New approaches to treating cancer with off-the-shelf immune-stimulating bispecific antibodies

Biotech

Bispecific antibodies—engineered drugs that can bind to two different tumor antigens—inhibit cancer growth by hitting multiple targets at the same time. Now three Johns Hopkins research groups are describing promising early evidence that designing bispecifics so they simultaneously bind to tumor antigens and T cells could offer a viable approach to creating off-the-shelf immuno-oncology drug treatments.

One Hopkins team zeroed in on p53, a well-known tumor-suppressor gene that becomes inactivated in some cancers, but that has proven exceptionally difficult to re-activate with drugs. The Hopkins researchers designed a bispecific antibody that could target the mutant p53 protein without interfering with intact p53 in normal cells, they explained in the journal Science.

The bispecific antibody they designed has one arm that attaches to a fragment of the mutated p53 protein and another that binds with a T cell. In mouse models of multiple myeloma, the bispecific antibody stimulated T cells to kill cancer cells bearing mutant p53, the researchers reported. That caused the tumors to shrink.

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Even when the p53 target was present at “extremely low” levels on the surface of the tumor cells, the researchers wrote, the bispecific antibody was still able to activate T cells to fight the cancer.

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A second study, published in Science Immunology, turned a bispecific antibody against another cancer-driving mutant gene that has been difficult to target: RAS. Mutant RAS proteins are tricky drug targets because they are often expressed at low levels.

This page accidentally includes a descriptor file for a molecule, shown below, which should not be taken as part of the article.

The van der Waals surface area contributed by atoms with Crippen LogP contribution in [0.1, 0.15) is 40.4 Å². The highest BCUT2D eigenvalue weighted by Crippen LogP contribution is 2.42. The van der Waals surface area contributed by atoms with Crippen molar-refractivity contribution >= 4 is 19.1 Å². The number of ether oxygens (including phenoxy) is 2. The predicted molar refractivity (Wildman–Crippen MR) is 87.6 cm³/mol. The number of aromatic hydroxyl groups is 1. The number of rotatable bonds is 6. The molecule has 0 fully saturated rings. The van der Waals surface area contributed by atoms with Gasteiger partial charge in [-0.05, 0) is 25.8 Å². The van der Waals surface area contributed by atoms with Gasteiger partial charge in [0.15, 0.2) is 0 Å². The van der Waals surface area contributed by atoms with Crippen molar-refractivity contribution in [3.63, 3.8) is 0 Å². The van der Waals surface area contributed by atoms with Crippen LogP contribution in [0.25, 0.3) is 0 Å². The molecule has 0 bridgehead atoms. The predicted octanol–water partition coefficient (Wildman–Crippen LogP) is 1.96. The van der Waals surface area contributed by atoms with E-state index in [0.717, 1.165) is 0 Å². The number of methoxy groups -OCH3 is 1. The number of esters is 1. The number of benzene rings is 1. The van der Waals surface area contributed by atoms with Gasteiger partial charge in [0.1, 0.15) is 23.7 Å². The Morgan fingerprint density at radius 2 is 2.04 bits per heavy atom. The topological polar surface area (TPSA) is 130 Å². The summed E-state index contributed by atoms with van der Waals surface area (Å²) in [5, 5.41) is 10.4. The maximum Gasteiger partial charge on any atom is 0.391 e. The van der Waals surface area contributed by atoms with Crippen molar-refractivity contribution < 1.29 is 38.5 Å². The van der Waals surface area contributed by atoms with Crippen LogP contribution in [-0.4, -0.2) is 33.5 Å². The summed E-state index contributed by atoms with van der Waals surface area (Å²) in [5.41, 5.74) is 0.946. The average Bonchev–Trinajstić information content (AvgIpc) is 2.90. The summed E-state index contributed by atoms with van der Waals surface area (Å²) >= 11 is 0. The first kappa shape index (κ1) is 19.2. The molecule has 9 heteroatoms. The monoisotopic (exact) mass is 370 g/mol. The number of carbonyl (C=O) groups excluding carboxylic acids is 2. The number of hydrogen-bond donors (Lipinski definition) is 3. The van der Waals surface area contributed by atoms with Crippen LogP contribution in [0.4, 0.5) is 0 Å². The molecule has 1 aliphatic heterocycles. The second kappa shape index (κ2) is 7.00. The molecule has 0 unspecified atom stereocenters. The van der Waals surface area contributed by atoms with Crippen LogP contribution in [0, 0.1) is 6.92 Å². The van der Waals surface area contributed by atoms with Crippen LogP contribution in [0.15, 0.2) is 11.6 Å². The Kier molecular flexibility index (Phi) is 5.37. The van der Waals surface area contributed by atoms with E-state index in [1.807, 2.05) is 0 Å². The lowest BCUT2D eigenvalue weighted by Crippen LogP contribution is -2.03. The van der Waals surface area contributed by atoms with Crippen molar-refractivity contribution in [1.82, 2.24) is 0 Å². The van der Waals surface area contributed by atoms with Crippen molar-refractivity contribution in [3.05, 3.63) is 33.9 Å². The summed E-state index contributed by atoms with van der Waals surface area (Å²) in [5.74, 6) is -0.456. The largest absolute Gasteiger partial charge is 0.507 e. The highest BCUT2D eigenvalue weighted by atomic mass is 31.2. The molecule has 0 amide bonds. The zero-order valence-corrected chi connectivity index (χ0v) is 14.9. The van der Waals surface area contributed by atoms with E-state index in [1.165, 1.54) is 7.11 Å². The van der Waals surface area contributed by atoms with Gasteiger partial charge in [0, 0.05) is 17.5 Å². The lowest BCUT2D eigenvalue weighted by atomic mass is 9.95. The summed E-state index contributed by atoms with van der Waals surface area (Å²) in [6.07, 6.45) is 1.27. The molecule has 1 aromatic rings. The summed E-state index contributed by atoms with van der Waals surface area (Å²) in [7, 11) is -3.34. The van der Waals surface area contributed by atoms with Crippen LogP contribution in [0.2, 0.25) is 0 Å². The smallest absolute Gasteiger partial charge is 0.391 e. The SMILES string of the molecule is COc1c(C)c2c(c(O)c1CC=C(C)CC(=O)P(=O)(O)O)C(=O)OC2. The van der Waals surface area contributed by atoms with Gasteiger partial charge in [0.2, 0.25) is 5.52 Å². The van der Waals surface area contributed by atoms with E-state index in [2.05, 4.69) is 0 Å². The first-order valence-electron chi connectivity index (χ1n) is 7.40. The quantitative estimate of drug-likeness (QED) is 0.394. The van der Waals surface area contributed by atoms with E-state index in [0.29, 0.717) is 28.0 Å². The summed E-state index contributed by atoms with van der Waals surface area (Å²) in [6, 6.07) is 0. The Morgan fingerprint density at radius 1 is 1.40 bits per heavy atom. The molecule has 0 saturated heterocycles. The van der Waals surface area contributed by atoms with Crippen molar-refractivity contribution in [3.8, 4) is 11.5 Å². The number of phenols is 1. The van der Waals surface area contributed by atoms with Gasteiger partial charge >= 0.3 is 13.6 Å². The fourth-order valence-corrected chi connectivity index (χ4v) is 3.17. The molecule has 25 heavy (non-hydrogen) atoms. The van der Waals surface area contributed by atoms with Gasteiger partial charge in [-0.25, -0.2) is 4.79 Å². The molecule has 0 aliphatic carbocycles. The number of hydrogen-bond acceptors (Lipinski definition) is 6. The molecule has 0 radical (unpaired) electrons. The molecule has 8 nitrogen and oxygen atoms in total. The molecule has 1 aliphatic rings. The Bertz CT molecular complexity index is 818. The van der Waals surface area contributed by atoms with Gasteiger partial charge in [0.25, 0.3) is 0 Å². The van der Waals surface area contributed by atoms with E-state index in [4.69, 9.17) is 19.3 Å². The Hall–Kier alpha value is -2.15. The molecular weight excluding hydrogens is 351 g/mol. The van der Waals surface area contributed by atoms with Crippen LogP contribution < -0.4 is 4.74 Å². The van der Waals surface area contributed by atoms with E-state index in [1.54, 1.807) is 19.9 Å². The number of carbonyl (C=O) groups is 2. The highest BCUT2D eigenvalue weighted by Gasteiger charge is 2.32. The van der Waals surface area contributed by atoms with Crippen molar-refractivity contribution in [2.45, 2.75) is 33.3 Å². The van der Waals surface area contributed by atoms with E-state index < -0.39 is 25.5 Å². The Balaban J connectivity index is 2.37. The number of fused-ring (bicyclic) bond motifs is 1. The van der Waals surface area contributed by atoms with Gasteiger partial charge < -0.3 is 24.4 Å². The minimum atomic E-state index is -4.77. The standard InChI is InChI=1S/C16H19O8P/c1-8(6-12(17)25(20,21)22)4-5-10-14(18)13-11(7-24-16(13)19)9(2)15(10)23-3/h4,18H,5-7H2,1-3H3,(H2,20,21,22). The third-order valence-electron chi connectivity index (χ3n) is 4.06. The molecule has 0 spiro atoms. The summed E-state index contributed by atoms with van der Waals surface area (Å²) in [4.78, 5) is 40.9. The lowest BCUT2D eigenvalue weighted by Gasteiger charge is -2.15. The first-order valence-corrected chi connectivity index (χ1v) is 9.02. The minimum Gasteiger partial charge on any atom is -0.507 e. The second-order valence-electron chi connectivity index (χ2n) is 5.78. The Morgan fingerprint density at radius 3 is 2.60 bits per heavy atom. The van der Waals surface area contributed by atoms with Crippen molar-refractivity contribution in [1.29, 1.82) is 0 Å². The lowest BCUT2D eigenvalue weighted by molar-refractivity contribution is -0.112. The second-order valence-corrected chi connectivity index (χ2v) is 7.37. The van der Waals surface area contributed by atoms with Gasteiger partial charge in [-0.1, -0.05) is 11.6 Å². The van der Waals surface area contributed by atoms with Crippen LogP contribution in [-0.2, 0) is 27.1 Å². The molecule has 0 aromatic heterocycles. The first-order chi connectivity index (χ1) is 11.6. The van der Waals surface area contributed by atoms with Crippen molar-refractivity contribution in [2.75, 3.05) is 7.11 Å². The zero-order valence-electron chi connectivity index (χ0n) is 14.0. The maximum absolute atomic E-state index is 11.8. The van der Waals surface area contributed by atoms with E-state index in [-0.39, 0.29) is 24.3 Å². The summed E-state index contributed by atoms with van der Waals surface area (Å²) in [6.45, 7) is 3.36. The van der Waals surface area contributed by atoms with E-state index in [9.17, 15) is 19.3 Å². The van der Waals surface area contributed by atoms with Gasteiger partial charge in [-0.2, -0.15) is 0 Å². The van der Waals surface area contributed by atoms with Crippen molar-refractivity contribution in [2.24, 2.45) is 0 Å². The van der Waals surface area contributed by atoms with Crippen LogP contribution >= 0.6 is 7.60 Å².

The researchers developed mutation-associated neoantigen-directed antibodies (MANAbodies) and then grafted them onto a bispecific antibody that engages T cells. They tested the resulting bispecific antibody in human cell lines from patients with lung and pancreatic cancer, demonstrating that it could destroy tumor cells with low levels of mutated RAS, while leaving cells with normal RAS alone.

The study “shows that it is possible to generate bispecific antibodies that are highly specific,” the authors wrote, and “capable of inducing target cell killing at very low antigen densities.” In fact, they have already used to it create bispecific antibodies targeting other cancer-driving proteins, they said.

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The third Hopkins team set out to target cancerous T cells that drive certain leukemias and lymphomas—but to do so without harming normal T cells. So they designed bispecific antibodies to target either of two specific regions that are likely to be present on malignant T cells, TRBV5-5 or TRBV12.

In cell lines from patients and mouse models of leukemia and lymphoma, the bispecific antibodies targeted and killed the cancer-driving T cells without affecting healthy T cells, and the cancer regressed, the researchers reported in Science Translational Medicine.

All three bispecific approaches could offer alternatives to personalized immunotherapies, like engineered CAR-T cells that are built from individual patients’ immune cells. There is already one bispecific antibody on the market, Amgen’s Blincyto, approved to treat some patients with B-cell precursor acute lymphoblastic leukemia (ALL). And several more are in clinical trials.

But bispecific antibodies present some challenges that will have to be addressed before the three approaches proposed by the Hopkins researchers can move forward in the treatment of cancer, noted Jon Weidanz, Ph.D., of the University of Texas, in an accompanying editorial published in Science.

For one, these drugs tend to be small molecules that are cleared from the bloodstream quickly, making it necessary to infuse them continuously, Weidanz wrote. Adding elements to bispecific antibodies to improve half-life would make them bulkier, which could lessen their potency, he added.

The studies “offer a potential avenue to achieving off-the-shelf, protein-based immunotherapeutics for treating cancers” with specific antigens or mutations, Weidanz wrote. “However, more work will be required to address the issues raised by these three studies, and others, before this ambitious goal can be achieved.”

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